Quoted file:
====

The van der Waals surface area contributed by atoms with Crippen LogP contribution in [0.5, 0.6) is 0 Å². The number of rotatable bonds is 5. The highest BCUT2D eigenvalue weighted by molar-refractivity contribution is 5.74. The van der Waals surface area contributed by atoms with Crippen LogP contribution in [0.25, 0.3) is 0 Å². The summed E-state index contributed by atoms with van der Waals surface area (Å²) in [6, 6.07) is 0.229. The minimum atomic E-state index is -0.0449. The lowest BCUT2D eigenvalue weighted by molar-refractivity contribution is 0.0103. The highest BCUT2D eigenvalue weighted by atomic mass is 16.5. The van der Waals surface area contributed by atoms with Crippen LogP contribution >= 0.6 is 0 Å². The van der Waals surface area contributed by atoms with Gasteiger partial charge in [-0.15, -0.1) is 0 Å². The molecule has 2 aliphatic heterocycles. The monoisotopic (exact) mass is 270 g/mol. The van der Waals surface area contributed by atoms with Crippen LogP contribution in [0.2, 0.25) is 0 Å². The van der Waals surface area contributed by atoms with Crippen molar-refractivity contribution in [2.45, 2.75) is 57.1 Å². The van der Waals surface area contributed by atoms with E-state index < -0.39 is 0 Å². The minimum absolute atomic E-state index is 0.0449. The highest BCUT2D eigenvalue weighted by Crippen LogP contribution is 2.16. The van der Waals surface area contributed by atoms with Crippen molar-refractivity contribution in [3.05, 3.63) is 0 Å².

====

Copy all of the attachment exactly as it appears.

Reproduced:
The van der Waals surface area contributed by atoms with Crippen LogP contribution in [0.5, 0.6) is 0 Å². The number of rotatable bonds is 5. The highest BCUT2D eigenvalue weighted by molar-refractivity contribution is 5.74. The van der Waals surface area contributed by atoms with Crippen LogP contribution in [0.25, 0.3) is 0 Å². The summed E-state index contributed by atoms with van der Waals surface area (Å²) in [6, 6.07) is 0.229. The minimum atomic E-state index is -0.0449. The lowest BCUT2D eigenvalue weighted by molar-refractivity contribution is 0.0103. The highest BCUT2D eigenvalue weighted by atomic mass is 16.5. The van der Waals surface area contributed by atoms with Crippen LogP contribution >= 0.6 is 0 Å². The van der Waals surface area contributed by atoms with Gasteiger partial charge in [-0.15, -0.1) is 0 Å². The molecule has 2 aliphatic heterocycles. The monoisotopic (exact) mass is 270 g/mol. The van der Waals surface area contributed by atoms with Crippen LogP contribution in [0.2, 0.25) is 0 Å². The van der Waals surface area contributed by atoms with Crippen molar-refractivity contribution in [2.45, 2.75) is 57.1 Å². The van der Waals surface area contributed by atoms with E-state index < -0.39 is 0 Å². The minimum absolute atomic E-state index is 0.0449. The highest BCUT2D eigenvalue weighted by Crippen LogP contribution is 2.16. The van der Waals surface area contributed by atoms with Crippen molar-refractivity contribution in [3.05, 3.63) is 0 Å².